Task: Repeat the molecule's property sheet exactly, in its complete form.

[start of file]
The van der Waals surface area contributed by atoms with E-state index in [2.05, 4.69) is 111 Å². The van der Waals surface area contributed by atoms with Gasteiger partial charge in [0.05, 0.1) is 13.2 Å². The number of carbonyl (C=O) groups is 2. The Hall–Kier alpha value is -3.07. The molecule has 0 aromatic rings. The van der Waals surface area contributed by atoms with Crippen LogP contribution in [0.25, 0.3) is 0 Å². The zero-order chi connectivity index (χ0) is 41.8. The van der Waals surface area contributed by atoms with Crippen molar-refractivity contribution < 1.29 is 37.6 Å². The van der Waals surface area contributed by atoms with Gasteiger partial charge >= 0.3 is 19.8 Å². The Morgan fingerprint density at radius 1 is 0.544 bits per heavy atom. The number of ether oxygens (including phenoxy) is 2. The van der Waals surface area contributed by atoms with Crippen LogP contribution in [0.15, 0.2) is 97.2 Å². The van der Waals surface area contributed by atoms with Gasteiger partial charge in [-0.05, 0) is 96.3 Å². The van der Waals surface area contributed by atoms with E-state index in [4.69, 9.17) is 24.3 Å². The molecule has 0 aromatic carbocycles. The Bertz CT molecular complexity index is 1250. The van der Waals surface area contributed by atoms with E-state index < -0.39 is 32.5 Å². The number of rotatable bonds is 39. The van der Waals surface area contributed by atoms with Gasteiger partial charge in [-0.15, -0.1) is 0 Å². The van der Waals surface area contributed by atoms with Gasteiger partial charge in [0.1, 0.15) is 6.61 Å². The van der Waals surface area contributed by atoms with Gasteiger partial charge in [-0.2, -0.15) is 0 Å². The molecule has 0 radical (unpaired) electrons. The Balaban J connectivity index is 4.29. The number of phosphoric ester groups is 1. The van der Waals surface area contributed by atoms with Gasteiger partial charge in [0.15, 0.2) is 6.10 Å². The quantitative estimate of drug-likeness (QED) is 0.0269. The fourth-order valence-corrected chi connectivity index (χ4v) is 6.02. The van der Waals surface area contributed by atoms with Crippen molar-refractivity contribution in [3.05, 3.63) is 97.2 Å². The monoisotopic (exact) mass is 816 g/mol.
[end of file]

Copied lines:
The van der Waals surface area contributed by atoms with E-state index in [2.05, 4.69) is 111 Å². The van der Waals surface area contributed by atoms with Gasteiger partial charge in [0.05, 0.1) is 13.2 Å². The number of carbonyl (C=O) groups is 2. The Hall–Kier alpha value is -3.07. The molecule has 0 aromatic rings. The van der Waals surface area contributed by atoms with Crippen LogP contribution in [0.25, 0.3) is 0 Å². The zero-order chi connectivity index (χ0) is 41.8. The van der Waals surface area contributed by atoms with Crippen molar-refractivity contribution < 1.29 is 37.6 Å². The van der Waals surface area contributed by atoms with Gasteiger partial charge >= 0.3 is 19.8 Å². The Morgan fingerprint density at radius 1 is 0.544 bits per heavy atom. The number of ether oxygens (including phenoxy) is 2. The van der Waals surface area contributed by atoms with Crippen LogP contribution in [0.15, 0.2) is 97.2 Å². The van der Waals surface area contributed by atoms with Gasteiger partial charge in [-0.05, 0) is 96.3 Å². The van der Waals surface area contributed by atoms with E-state index in [4.69, 9.17) is 24.3 Å². The molecule has 0 aromatic carbocycles. The Bertz CT molecular complexity index is 1250. The van der Waals surface area contributed by atoms with E-state index < -0.39 is 32.5 Å². The number of rotatable bonds is 39. The van der Waals surface area contributed by atoms with Gasteiger partial charge in [-0.15, -0.1) is 0 Å². The van der Waals surface area contributed by atoms with Gasteiger partial charge in [0.1, 0.15) is 6.61 Å². The van der Waals surface area contributed by atoms with Gasteiger partial charge in [-0.2, -0.15) is 0 Å². The molecule has 0 radical (unpaired) electrons. The Balaban J connectivity index is 4.29. The number of phosphoric ester groups is 1. The van der Waals surface area contributed by atoms with Gasteiger partial charge in [0.15, 0.2) is 6.10 Å². The quantitative estimate of drug-likeness (QED) is 0.0269. The fourth-order valence-corrected chi connectivity index (χ4v) is 6.02. The van der Waals surface area contributed by atoms with Crippen molar-refractivity contribution in [3.05, 3.63) is 97.2 Å². The monoisotopic (exact) mass is 816 g/mol.